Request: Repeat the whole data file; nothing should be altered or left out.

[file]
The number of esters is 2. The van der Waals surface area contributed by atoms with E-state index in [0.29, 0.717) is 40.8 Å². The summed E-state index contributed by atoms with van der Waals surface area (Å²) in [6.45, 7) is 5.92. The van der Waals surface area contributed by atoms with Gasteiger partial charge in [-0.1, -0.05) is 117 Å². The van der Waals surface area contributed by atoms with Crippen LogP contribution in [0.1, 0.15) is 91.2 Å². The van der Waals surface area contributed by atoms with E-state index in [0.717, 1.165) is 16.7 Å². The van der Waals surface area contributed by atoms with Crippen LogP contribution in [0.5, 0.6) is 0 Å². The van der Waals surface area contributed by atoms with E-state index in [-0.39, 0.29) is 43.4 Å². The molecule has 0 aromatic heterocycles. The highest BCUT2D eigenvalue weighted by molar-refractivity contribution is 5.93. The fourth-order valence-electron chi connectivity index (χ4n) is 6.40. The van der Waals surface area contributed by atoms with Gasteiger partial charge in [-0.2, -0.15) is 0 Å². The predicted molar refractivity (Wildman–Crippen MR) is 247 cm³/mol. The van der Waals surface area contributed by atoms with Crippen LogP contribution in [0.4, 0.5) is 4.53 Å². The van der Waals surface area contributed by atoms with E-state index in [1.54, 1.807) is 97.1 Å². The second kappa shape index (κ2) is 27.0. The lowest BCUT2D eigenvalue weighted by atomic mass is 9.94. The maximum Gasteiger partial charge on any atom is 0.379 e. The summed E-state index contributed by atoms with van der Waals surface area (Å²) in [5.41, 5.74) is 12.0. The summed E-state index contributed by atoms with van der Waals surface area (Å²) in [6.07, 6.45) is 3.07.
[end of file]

The number of esters is 2. The van der Waals surface area contributed by atoms with E-state index in [0.29, 0.717) is 40.8 Å². The summed E-state index contributed by atoms with van der Waals surface area (Å²) in [6.45, 7) is 5.92. The van der Waals surface area contributed by atoms with Gasteiger partial charge in [-0.1, -0.05) is 117 Å². The van der Waals surface area contributed by atoms with Crippen LogP contribution in [0.1, 0.15) is 91.2 Å². The van der Waals surface area contributed by atoms with E-state index in [0.717, 1.165) is 16.7 Å². The van der Waals surface area contributed by atoms with Crippen LogP contribution in [0.5, 0.6) is 0 Å². The van der Waals surface area contributed by atoms with E-state index in [-0.39, 0.29) is 43.4 Å². The molecule has 0 aromatic heterocycles. The highest BCUT2D eigenvalue weighted by molar-refractivity contribution is 5.93. The fourth-order valence-electron chi connectivity index (χ4n) is 6.40. The van der Waals surface area contributed by atoms with Gasteiger partial charge in [-0.2, -0.15) is 0 Å². The predicted molar refractivity (Wildman–Crippen MR) is 247 cm³/mol. The van der Waals surface area contributed by atoms with Crippen LogP contribution in [0.4, 0.5) is 4.53 Å². The van der Waals surface area contributed by atoms with E-state index in [1.54, 1.807) is 97.1 Å². The second kappa shape index (κ2) is 27.0. The lowest BCUT2D eigenvalue weighted by atomic mass is 9.94. The maximum Gasteiger partial charge on any atom is 0.379 e. The summed E-state index contributed by atoms with van der Waals surface area (Å²) in [5.41, 5.74) is 12.0. The summed E-state index contributed by atoms with van der Waals surface area (Å²) in [6.07, 6.45) is 3.07.